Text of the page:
When in Rome

When in Rome

When in Rome

I read recently that we humans do not acquire a taste for new music much after our younger years – the type of music we love and appreciate as we grow up with our peer group is likely to be the type of music we spend the rest of our lives enjoying.  That analysis honestly strikes me as little more than a columnist looking for something to write – the research behind such facts is highly suspect!  Anecdotally, perhaps it will hold for most readers, and it would explain why all of us last night at a lovely and intimate rooftop deck Fourth of July soiree, mostly in our late thirties to mid forties, were pleased by the sounds of the 80s coming from my friend’s playlist.  But the 20th century revolutionized everything about the way humanity consumes music, so making broad statements about humanity and musical taste seems a bit of an overreach to me!

Whether we can make broad statements about musical taste or not, as we were saying goodbyes and cleaning up last night the song “The Promise,” by the 80s group When in Rome began playing from my friend’s outdoor speakers, and every one of us perked up.  The band definitely fits the “one hit wonder” bill – my internet digging into the group this morning didn’t return much except various struggles over the name of the group.  One of the founding members was a beat poet, Wikipedia notes.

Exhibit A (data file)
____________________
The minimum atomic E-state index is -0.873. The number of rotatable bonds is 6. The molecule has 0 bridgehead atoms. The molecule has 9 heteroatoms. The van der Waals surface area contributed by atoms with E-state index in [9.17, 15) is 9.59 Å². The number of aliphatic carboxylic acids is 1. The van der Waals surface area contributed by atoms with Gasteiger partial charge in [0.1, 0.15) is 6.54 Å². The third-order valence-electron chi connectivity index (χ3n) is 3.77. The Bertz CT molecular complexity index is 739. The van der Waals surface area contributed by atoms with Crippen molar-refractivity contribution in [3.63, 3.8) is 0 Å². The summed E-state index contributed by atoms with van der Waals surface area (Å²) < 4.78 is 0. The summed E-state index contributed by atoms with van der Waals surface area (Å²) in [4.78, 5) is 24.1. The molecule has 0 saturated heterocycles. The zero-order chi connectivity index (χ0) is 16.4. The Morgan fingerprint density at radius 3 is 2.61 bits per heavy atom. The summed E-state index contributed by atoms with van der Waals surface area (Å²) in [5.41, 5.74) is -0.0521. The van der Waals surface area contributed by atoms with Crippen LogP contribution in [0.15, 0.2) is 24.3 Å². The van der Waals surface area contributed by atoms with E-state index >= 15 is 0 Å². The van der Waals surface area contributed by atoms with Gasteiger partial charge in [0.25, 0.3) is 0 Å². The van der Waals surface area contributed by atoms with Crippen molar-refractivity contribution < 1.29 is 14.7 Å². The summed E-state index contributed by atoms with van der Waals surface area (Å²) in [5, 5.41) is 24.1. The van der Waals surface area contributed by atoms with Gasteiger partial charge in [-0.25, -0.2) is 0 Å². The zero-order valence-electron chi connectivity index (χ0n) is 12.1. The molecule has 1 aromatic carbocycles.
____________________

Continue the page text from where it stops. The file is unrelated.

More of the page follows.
As I thought about the group last night, I thought “New Wave” and then I realized I didn’t know what that really means.  Indeed, as I looked online this morning I found that When in Rome’s Wikipedia entry identifies them as a “New Wave” band.  If asked to come up with my own definition of New Wave, mine would have had something to do with the 80s and some sort of British influence.  But when I looked up New Wave on Wikipedia just now, it seems that the only part of my definition that’s basically accepted is the 80s bit (and it really started in the 70s and I’m sure some folks would argue early 90s).  Apparently Rolling Stone’s musical encyclopedia declares the term “New Wave” to be “virtually meaningless.”

Whatever labels you want to apply to When in Rome and their hit, “The Promise,” my bet is you enjoy this old tune whenever it comes your way just as much as I do:

Thanks for reading.


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